Dalton Schoen explains how K-State football practice has changed under Chris Klieman
Ten days have passed since spring football practice came to an end at Kansas State, and new coach Chris Klieman has used that time to reflect on his first month of on-field work with the Wildcats.
His thoughts on the current state of the program are wide ranging.
“We’re still light years away from being ready to play a game,” Klieman said Tuesday during a Big 12 football coaches’ teleconference, “but I noticed how we want them to practice and the culture of how we’re practicing with our double reps over the last four and five practices, the guys were really buying in.”
“They were having fun out there. We found some playmakers and we obviously have some depth issues, as a lot of schools do, especially in the spring with season-ending surgeries that a lot of teams go through. I’m really pleased with the progress we made and we just need to continue that progress that we’ve made in the spring into the summer.”
Klieman was impressed with K-State players at several positions during late March and early April, especially up front on the offensive and defensive lines. The Wildcats return five blockers with starting experience on offense and proven talent at both end and tackle on defense.
They seem like good fits for Klieman’s physical style of play.
But there are questions marks at other positions. For example, Klieman has serious depth concerns at running back, tight end and defensive back. That much was obvious when he asked players at deeper positions to try and help at those spots.
Linebacker also became an issue when projected starter Justin Hughes tore an ACL in spring practice that will prevent him from playing next season.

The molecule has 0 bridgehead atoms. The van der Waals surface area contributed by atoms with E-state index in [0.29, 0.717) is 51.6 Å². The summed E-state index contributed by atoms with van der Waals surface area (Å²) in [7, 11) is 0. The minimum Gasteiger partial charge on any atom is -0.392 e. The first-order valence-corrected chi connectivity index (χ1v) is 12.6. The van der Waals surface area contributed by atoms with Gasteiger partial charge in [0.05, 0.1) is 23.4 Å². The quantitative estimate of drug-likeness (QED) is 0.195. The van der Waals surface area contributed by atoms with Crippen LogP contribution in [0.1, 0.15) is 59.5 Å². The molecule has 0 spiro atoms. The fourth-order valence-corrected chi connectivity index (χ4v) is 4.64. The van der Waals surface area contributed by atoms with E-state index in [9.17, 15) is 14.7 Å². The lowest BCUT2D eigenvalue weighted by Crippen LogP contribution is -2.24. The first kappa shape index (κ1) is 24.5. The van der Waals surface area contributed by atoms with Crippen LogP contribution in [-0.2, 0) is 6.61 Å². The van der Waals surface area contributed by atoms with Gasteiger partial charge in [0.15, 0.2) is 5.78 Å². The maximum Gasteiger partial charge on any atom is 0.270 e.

There is much improvement to be made before K-State opens its season against Nicholls on Aug. 31.
“I think we’re going to be a better team as the season goes along as we continue to put in more of our own offense and more of our own defense,” Klieman said. “I know that there’s some talented players out there that, if we can keep them healthy, we can have a chance to get those guys out there and make a lot of plays on either side of the ball. I hope (fans) see a really disciplined, physical football team, and that’s probably what they’ve seen in the past at Kansas State.”
Klieman mentioned several standout players during spring practice, but now that it’s over he feels confident enough to name the top two individual performers.
On offense, he was most pleased with quarterback Skylar Thompson for showing comfort in a new pro-style offense that features more pre-snap wrinkles than he was used to.
On defense, Klieman praised defensive end Wyatt Hubert, calling him a “natural, really good football player.”
“Those two guys on a daily basis always made a splash play or two,” Klieman said, “that really jumped off the page at you.”
K-State’s roster will look quite a bit different when the Wildcats begin summer practice in a few months, as incoming freshman join the fold and begin pushing for playing time.
But Klieman is pushing his current players now. He doesn’t want to wait light years before the Wildcats are ready to win a football game.
“The biggest challenge is continuing to get the guys to understand our schemes offensively and defensively,” Klieman said. “The terminology is foreign to them and we did a nice job, but it’s a non-stop challenge to see how much more we can give these guys that they can be able to handle.”